You've invested in firewalls and your servers are patched. Clients are running updated anti-malware software and spam and phishing filters are turned up to 11 on your mail servers. Flash? Not running it. Role-based security measures? Implemented three years ago...of course. And BYOD? Only with approved AV and signed acceptable use and access policies. Your IT staff actually sleeps at night because you don't just have a security plan - You actually follow it.
Unfortunately, the reality for most organizations is a bit different. Smaller companies struggle to find the resources and the internal expertise to achieve robust security across the board, too often hoping that their smaller scale provides a degree of "security by obscurity". Even larger companies, however, often aren't where they need to be to protect their systems and their data. All of those data breaches that make for such flashy headlines occurred in organizations with dedicated security teams and extensive hardware and software solutions designed to lock down customer financial data, protected health information, and corporate IP. They're hardly mom-and-pops trying to keep kids from using their WiFi for free.
So if large corporations have the right components and human resources in place, why are they still getting hacked? The easy answer is that as systems become larger and more complex, it's easy to miss hidden vulnerabilities. Whether it's a misconfigured firewall, an unsecured wireless access point, or a new employee who clicks the wrong link, it only takes a small hole for an attacker to compromise major data stores.
Let's put this in context of something near and dear to many organizations' hearts: PCI compliance. PCI DSS lays out a number of security requirements for organizations that transmit, store, or process payment card information, which basically translates to everyone from small retailers to government agencies that accept credit card payments. The table below, published by the PCI Security Standards Council, lists the 12 defined requirements for PCI compliance.
"Requirement 11", specifies that organizations "regularly test security systems and processes". This testing, of course, is intended to find those vulnerabilities that open the door for cybercriminals.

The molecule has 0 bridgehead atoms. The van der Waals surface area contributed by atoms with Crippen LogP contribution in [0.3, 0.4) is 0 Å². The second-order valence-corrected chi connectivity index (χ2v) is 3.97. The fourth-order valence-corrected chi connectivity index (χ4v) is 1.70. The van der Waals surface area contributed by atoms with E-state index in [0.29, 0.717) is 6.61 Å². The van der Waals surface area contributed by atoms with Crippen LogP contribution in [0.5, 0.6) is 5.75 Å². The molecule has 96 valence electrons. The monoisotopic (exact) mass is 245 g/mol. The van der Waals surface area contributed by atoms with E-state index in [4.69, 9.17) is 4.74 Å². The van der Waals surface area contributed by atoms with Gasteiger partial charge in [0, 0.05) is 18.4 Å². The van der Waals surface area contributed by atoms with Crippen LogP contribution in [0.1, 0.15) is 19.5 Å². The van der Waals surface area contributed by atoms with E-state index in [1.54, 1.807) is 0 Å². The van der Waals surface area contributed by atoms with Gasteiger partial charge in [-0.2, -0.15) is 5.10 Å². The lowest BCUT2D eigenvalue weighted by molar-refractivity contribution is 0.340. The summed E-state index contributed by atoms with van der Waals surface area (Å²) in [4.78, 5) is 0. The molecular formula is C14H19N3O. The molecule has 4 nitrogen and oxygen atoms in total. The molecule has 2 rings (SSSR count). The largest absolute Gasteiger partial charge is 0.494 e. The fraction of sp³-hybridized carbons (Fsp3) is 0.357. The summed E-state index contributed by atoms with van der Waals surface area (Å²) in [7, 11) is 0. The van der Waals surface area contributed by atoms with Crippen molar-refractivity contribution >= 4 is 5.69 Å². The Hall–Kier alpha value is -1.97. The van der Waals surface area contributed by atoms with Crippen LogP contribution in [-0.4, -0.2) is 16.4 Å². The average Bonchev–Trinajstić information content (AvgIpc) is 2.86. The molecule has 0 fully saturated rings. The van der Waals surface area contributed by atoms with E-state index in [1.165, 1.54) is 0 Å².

Yet according to the 2015 Verizon PCI Compliance Report, interim assessments of PCI compliance improved across all 12 requirements - with the exception of requirement 11. Only 33% of organizations surveyed in the report were conducting appropriate tests of their security systems between regular PCI audits. The image below from the report paints a fairly stark picture of how organizations conduct (or rather, don't conduct) interim security assessments.
The end result is that organizations are leaving themselves vulnerable. Often, they don't conduct security audits on a regular basis because they are expensive and time consuming. Smaller organizations simply may not have the resources. But as the report explained,
"Many weaknesses are only picked up during vulnerability scanning as part of Requirement 11, which means organizations are always playing catch-up...Requirement 11 is fundamental to ensuring that the organization is prepared for the range of attack types reported in the 2014 DBIR. During post breach investigations we found that just 9% of organizations were compliant with this requirement."
The solution is simple enough in principle: Test, audit, test some more. Hire pen testers and professional auditors. The solution in reality can be more expensive, both financially and in terms of human resources than many organizations can manage.
Increasingly, though, the ability to secure your customers' data and your intellectual property aren't just legal requirements but competitive differentiators. And security might begin with implementing robust systems but it is maintained with regular audits and testing. Security plans that don't include these components are incomplete at best.